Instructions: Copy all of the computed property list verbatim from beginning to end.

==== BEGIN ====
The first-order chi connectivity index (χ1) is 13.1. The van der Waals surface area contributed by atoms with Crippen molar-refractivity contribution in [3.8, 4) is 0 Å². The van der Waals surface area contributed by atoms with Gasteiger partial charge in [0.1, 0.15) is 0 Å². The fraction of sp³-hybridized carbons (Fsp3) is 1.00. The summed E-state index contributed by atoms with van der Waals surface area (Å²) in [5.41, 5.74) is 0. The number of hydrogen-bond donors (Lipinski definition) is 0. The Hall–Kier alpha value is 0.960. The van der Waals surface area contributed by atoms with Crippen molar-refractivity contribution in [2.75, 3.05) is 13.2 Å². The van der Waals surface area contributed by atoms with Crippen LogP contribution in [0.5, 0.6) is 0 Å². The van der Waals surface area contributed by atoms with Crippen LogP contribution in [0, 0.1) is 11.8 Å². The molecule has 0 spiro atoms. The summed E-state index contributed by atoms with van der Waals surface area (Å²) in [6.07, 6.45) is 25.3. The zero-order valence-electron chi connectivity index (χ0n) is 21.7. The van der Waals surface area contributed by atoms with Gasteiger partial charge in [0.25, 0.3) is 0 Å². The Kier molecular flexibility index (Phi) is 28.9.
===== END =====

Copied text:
The first-order chi connectivity index (χ1) is 13.1. The van der Waals surface area contributed by atoms with Crippen molar-refractivity contribution in [3.8, 4) is 0 Å². The van der Waals surface area contributed by atoms with Gasteiger partial charge in [0.1, 0.15) is 0 Å². The fraction of sp³-hybridized carbons (Fsp3) is 1.00. The summed E-state index contributed by atoms with van der Waals surface area (Å²) in [5.41, 5.74) is 0. The number of hydrogen-bond donors (Lipinski definition) is 0. The Hall–Kier alpha value is 0.960. The van der Waals surface area contributed by atoms with Crippen molar-refractivity contribution in [2.75, 3.05) is 13.2 Å². The van der Waals surface area contributed by atoms with Crippen LogP contribution in [0.5, 0.6) is 0 Å². The van der Waals surface area contributed by atoms with Crippen LogP contribution in [0, 0.1) is 11.8 Å². The molecule has 0 spiro atoms. The summed E-state index contributed by atoms with van der Waals surface area (Å²) in [6.07, 6.45) is 25.3. The zero-order valence-electron chi connectivity index (χ0n) is 21.7. The van der Waals surface area contributed by atoms with Gasteiger partial charge in [0.25, 0.3) is 0 Å². The Kier molecular flexibility index (Phi) is 28.9.